I never said we were an unhappy family, it’s all a matter of perspective. After all, to the people in our homeland, India, we lived “the American dream.” My younger brother and I were born in India, we lived with our parents and grandparents together in one room. We knew no different, the only thing we knew is eventually we were going to “Merica” but we had no idea what that meant. My brother and I just assumed it was a neighborhood nearby.
Now, fourteen years later, we live in New Jersey and own a small white house, with black trim. My mother was afraid, she said, “to be perceived as too gaudy.” We have a front yard that is nicely manicured (my father brags to people back home that we have hired a gardener.) My mother has the flowers, arranged in red, white and blue rows, perfectly, with soldier-like precision.
Everyone seemed to have acclimated to our new life, except me. I’m seventeen years old, did they think it would be easy for me? As in India we had to continue our very traditional ways in New Jersey. “It is expected of us” my parents would tell me and my little brother, Rakesh to carry on our culture with pride. At the same time my younger brother was getting beaten up in the playground each afternoon. I refused to call him, his Indian name here, so I made up an American name for him in part to annoy my parents and in part to give the kid a chance at surviving elementary school. My parents were furious but I didn’t care, as soon as Rakesh became “Robby” life got a little easier for him.
If they wanted obedient and silent children than they should have never left India. My brother and I wanted to stay in India when we were children but of course they never asked us how we felt. We knew we had no choice anyway, we always did what our parents told us to do, there was no options. We were never allowed to talk back to our parents, in fact, we were not able to talk at all until we had been spoken to. Back home we would not even know the concept of talking back to one’s parent’s or anyone’s elder, it was not done, it did not exist.
We are all playing a role, in our new life here, like actors in a play. By the time we landed here I changed my name to “Annie.” My parents could scream but I did not care, I had to live in this society, so yes, I ignored them. I put up a sweet and demure face, I wore my traditional garb at home and changed into my “real” high school clothes quickly in the girls bathroom when I got to school. I changed into short skirts and tight tops. I pulled my long lack hair into a high pony tail and my friends taught me how to put on make up. I had it down to a science in no time. I only feared my parents coming in unexpectedly but I knew that would never happen.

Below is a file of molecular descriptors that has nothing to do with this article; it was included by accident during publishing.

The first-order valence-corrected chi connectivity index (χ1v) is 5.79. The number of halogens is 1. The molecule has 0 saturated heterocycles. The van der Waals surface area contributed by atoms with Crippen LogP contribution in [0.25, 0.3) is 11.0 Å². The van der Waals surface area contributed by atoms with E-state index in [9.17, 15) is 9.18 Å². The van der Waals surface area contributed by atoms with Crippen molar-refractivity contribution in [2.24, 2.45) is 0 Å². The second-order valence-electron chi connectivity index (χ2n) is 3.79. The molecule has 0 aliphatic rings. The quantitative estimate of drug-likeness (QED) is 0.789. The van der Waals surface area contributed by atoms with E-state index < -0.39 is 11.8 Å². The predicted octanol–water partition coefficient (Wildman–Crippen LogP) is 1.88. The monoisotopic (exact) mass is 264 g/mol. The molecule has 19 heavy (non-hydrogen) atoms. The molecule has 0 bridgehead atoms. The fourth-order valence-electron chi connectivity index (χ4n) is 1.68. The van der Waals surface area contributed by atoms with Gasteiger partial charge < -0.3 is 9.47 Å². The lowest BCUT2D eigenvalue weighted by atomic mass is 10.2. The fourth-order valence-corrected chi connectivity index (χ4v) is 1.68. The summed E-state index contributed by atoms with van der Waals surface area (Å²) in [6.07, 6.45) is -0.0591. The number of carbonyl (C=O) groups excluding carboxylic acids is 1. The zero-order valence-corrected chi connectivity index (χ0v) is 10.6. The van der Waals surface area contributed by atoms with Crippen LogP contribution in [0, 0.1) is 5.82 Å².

If I had to stay in this country and honor my parents’ wishes I was going to do it on my terms, that is until I turned 18 and then they would have no control over me. I was counting the days until my 18th birthday. Until that day, and ONLY that day, this façade, this show will go on but after that it would stop, immediately. I had circled my birthday on the black and white calendar with a thick, red marker in boundless abandon, this was my secret. I will play the role of dutiful daughter, I will do whatever they tell me to do until my birthday. The evening of my 18th birthday, I will slowly and quietly pack my things, while my ultra conservative, parents slept, in their separate beds with their overhead fans and ugly, green and white velvet bedspreads with inlaid crystals.
Having planned this for months the night of my birthday I will sneak down the steps and go out the side door. I will tiptoe quietly down the street where Brian, my boyfriend, will be waiting for me in his car. We are leaving together, we are moving to the Village in New York City, Brian has a friend who has an apartment there. If we don’t like it in New York we will go to Boston, or California, wherever we want to go. I will feel free for the first time in my life.
I have to laugh. They named me Ashmita, meaning rock born, hard and strong. What did they expect?